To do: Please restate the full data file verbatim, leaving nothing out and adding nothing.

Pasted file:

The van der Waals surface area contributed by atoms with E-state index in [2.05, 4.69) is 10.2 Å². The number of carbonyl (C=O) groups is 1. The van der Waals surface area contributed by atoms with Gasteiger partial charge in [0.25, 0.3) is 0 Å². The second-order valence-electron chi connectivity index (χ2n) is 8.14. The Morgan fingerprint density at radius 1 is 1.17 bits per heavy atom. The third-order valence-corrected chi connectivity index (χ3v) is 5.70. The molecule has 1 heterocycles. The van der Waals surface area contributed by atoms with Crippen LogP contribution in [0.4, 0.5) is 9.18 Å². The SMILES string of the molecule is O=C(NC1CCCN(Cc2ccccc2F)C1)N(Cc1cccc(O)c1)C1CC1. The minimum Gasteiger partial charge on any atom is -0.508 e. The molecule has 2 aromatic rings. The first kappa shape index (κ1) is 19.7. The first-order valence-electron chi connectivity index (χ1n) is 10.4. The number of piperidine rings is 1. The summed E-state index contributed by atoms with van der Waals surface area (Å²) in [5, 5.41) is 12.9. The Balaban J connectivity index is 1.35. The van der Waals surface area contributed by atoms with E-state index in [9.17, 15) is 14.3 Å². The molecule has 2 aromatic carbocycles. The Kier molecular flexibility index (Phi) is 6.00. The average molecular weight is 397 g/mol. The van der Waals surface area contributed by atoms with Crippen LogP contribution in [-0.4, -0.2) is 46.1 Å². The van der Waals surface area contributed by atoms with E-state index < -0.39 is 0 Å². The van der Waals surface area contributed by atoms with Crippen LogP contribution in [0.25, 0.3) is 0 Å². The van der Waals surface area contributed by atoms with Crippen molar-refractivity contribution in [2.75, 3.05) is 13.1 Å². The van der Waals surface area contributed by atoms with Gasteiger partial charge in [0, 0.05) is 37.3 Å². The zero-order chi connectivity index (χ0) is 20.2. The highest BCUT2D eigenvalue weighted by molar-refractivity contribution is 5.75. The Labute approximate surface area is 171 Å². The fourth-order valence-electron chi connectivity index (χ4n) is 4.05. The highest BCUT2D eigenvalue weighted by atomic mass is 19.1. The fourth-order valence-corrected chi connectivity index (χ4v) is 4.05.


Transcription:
The van der Waals surface area contributed by atoms with E-state index in [2.05, 4.69) is 10.2 Å². The number of carbonyl (C=O) groups is 1. The van der Waals surface area contributed by atoms with Gasteiger partial charge in [0.25, 0.3) is 0 Å². The second-order valence-electron chi connectivity index (χ2n) is 8.14. The Morgan fingerprint density at radius 1 is 1.17 bits per heavy atom. The third-order valence-corrected chi connectivity index (χ3v) is 5.70. The molecule has 1 heterocycles. The van der Waals surface area contributed by atoms with Crippen LogP contribution in [0.4, 0.5) is 9.18 Å². The SMILES string of the molecule is O=C(NC1CCCN(Cc2ccccc2F)C1)N(Cc1cccc(O)c1)C1CC1. The minimum Gasteiger partial charge on any atom is -0.508 e. The molecule has 2 aromatic rings. The first kappa shape index (κ1) is 19.7. The first-order valence-electron chi connectivity index (χ1n) is 10.4. The number of piperidine rings is 1. The summed E-state index contributed by atoms with van der Waals surface area (Å²) in [5, 5.41) is 12.9. The Balaban J connectivity index is 1.35. The van der Waals surface area contributed by atoms with E-state index in [9.17, 15) is 14.3 Å². The molecule has 2 aromatic carbocycles. The Kier molecular flexibility index (Phi) is 6.00. The average molecular weight is 397 g/mol. The van der Waals surface area contributed by atoms with Crippen LogP contribution in [-0.4, -0.2) is 46.1 Å². The van der Waals surface area contributed by atoms with E-state index < -0.39 is 0 Å². The van der Waals surface area contributed by atoms with Crippen LogP contribution in [0.25, 0.3) is 0 Å². The van der Waals surface area contributed by atoms with Crippen molar-refractivity contribution in [2.75, 3.05) is 13.1 Å². The van der Waals surface area contributed by atoms with Gasteiger partial charge in [0, 0.05) is 37.3 Å². The zero-order chi connectivity index (χ0) is 20.2. The highest BCUT2D eigenvalue weighted by molar-refractivity contribution is 5.75. The Labute approximate surface area is 171 Å². The fourth-order valence-electron chi connectivity index (χ4n) is 4.05. The highest BCUT2D eigenvalue weighted by atomic mass is 19.1. The fourth-order valence-corrected chi connectivity index (χ4v) is 4.05.